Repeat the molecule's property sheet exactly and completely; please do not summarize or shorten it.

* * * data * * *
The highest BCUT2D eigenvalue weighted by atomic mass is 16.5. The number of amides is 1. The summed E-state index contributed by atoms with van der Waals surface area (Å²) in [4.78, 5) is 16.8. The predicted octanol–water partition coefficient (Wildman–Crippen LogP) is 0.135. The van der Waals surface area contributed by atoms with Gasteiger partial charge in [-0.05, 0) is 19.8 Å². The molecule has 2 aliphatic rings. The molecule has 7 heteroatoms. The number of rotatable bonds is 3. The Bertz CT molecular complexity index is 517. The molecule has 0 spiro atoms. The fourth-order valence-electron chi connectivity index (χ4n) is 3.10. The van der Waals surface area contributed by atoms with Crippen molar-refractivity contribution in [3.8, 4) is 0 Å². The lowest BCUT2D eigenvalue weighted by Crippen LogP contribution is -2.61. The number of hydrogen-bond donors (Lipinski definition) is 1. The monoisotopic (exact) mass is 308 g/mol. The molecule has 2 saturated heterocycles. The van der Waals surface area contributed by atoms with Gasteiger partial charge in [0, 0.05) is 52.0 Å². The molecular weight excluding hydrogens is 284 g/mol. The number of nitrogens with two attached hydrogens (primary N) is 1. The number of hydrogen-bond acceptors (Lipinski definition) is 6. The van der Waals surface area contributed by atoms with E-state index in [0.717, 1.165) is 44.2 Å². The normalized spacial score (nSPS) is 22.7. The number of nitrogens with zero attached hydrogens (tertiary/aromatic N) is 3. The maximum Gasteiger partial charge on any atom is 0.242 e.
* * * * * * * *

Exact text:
The highest BCUT2D eigenvalue weighted by atomic mass is 16.5. The number of amides is 1. The summed E-state index contributed by atoms with van der Waals surface area (Å²) in [4.78, 5) is 16.8. The predicted octanol–water partition coefficient (Wildman–Crippen LogP) is 0.135. The van der Waals surface area contributed by atoms with Gasteiger partial charge in [-0.05, 0) is 19.8 Å². The molecule has 2 aliphatic rings. The molecule has 7 heteroatoms. The number of rotatable bonds is 3. The Bertz CT molecular complexity index is 517. The molecule has 0 spiro atoms. The fourth-order valence-electron chi connectivity index (χ4n) is 3.10. The van der Waals surface area contributed by atoms with Crippen molar-refractivity contribution in [3.8, 4) is 0 Å². The lowest BCUT2D eigenvalue weighted by Crippen LogP contribution is -2.61. The number of hydrogen-bond donors (Lipinski definition) is 1. The monoisotopic (exact) mass is 308 g/mol. The molecule has 2 saturated heterocycles. The van der Waals surface area contributed by atoms with Gasteiger partial charge in [0, 0.05) is 52.0 Å². The molecular weight excluding hydrogens is 284 g/mol. The number of nitrogens with two attached hydrogens (primary N) is 1. The number of hydrogen-bond acceptors (Lipinski definition) is 6. The van der Waals surface area contributed by atoms with E-state index in [0.717, 1.165) is 44.2 Å². The normalized spacial score (nSPS) is 22.7. The number of nitrogens with zero attached hydrogens (tertiary/aromatic N) is 3. The maximum Gasteiger partial charge on any atom is 0.242 e.